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The rise and fall of the public good

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The slide really started more than three decades ago with so-called “tax revolts” by a middle class whose earnings had stopped advancing even though the economy continued to grow. Most families still wanted good public services and institutions but could no longer afford the tab.

Since the late 1970s, almost all the gains from growth have gone to the top. But as the upper-middle class and the rich began shifting to private institutions, they withdrew political support for public ones.

In consequence, their marginal tax rates dropped — setting off a vicious cycle of diminishing revenues and deteriorating quality, spurring more flight from public institutions.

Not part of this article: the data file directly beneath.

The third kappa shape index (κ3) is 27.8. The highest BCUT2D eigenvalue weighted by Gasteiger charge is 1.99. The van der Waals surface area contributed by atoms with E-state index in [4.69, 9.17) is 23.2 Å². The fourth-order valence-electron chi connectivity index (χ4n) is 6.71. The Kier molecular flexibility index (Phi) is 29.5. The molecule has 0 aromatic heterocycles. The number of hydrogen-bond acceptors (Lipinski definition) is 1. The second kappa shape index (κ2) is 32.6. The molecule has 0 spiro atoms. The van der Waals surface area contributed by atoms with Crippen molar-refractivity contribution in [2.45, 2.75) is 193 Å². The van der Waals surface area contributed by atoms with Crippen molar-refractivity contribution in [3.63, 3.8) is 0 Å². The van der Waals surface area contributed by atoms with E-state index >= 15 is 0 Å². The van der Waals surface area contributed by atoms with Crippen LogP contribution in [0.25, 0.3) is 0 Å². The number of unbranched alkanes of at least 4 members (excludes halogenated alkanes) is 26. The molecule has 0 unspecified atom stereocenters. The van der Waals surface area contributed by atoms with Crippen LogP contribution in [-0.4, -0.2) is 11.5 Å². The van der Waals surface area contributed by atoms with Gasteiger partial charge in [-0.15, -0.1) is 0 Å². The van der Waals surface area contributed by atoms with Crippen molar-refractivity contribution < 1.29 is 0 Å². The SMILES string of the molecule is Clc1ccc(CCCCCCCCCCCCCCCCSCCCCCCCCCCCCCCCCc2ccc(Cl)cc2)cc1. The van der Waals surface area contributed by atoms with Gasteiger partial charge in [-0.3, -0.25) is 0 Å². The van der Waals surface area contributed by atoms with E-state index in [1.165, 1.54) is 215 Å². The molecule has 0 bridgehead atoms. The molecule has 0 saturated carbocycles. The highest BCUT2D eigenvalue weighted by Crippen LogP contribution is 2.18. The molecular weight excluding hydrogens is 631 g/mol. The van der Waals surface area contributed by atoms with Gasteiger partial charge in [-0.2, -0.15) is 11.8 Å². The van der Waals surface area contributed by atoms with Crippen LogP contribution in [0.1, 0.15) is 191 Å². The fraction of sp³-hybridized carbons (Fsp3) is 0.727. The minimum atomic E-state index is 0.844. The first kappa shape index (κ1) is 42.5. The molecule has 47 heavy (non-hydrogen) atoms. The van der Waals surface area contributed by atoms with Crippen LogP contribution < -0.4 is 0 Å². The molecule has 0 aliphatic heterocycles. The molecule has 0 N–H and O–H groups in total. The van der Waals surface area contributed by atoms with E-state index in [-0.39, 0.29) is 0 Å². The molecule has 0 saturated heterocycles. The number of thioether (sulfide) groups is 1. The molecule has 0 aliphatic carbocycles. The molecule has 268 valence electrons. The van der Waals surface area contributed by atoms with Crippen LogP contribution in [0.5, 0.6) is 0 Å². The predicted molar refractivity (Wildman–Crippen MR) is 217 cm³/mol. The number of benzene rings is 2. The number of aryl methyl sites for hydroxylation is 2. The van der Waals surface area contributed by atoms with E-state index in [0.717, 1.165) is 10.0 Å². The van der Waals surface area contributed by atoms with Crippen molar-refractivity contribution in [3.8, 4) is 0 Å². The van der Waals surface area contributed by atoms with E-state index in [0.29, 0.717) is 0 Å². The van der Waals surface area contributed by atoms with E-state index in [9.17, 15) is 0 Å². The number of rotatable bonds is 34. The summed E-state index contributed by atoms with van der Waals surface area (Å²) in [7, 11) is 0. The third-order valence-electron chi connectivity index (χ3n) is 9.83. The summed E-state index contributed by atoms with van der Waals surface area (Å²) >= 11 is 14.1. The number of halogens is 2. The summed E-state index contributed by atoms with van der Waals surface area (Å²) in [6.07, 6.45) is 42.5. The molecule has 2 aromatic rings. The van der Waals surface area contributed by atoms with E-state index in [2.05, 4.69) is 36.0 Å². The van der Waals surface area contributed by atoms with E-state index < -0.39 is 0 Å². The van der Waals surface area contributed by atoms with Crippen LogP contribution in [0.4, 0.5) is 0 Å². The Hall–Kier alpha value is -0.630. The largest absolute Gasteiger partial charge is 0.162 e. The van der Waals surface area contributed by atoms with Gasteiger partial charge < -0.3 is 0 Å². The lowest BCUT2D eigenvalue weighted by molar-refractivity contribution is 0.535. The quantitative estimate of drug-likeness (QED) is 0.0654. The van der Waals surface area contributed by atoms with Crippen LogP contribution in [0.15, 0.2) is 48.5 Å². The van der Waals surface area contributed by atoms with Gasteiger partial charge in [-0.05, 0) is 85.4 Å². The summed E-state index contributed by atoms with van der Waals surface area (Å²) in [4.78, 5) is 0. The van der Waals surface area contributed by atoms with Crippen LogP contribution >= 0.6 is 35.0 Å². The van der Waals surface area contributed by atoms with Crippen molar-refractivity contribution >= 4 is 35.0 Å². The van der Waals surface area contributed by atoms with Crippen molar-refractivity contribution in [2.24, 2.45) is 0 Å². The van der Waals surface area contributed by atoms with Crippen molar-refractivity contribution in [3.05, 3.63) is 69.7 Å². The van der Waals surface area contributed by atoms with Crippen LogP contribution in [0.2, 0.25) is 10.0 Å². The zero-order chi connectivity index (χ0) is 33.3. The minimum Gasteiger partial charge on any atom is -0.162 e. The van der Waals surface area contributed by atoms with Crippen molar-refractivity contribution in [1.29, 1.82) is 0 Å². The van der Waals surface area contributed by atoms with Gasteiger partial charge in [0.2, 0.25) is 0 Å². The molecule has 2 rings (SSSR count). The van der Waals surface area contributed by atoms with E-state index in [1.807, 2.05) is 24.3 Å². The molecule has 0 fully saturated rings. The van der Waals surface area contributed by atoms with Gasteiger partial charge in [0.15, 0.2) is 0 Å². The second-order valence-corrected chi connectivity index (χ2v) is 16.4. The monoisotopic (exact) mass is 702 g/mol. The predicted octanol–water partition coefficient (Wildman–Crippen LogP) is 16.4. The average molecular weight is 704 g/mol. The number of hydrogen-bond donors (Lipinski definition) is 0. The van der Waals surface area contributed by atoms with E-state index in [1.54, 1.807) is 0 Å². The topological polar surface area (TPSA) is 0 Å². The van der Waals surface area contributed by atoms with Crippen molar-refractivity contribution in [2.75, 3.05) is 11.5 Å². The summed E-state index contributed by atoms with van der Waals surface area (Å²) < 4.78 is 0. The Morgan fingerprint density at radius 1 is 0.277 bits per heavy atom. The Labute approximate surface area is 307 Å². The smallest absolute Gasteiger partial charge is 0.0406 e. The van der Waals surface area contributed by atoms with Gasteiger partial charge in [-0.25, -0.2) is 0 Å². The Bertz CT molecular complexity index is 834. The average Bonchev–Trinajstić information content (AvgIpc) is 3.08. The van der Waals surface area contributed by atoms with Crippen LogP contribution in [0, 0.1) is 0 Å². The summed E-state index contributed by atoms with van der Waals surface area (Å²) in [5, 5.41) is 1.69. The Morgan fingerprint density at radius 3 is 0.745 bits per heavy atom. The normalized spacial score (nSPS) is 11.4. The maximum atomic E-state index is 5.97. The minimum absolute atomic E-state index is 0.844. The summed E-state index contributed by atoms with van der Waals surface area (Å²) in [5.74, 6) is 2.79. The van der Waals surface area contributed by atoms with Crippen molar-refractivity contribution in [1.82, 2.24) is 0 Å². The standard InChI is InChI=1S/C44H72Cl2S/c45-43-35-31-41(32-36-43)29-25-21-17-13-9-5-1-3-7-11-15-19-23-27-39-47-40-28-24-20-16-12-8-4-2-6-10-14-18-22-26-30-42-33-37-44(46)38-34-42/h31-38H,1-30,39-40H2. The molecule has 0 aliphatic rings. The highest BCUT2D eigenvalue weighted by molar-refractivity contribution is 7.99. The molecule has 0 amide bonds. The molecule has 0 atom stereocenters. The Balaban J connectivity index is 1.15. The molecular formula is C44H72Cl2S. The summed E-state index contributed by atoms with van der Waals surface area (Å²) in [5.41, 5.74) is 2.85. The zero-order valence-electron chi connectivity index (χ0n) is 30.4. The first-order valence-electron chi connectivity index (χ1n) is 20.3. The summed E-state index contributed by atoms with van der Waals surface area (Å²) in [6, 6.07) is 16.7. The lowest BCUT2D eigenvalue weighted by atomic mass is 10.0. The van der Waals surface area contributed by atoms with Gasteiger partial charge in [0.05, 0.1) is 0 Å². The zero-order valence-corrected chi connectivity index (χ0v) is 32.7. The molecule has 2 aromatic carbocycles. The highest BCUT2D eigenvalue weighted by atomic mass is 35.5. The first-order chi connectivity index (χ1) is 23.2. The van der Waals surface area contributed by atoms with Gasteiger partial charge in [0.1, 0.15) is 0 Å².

Tax revenues from corporations also dropped as big companies went global — keeping their profits overseas and their tax bills to a minimum.

But that’s not the whole story. America no longer values public goods as we did decades ago.

The great expansion of public institutions in America began in the early years of 20th century, when progressive reformers championed the idea that we all benefit from public goods. Excellent schools, roads, parks, playgrounds and transit systems would knit the new industrial society together, create better citizens and generate widespread prosperity.

Education, for example, was less a personal investment than a public good — improving the entire community and ultimately the nation.

In subsequent decades — through the Great Depression, World War II and the Cold War — this logic was expanded upon. Strong public institutions were seen as bulwarks against, in turn, mass poverty, fascism and then Soviet communism.

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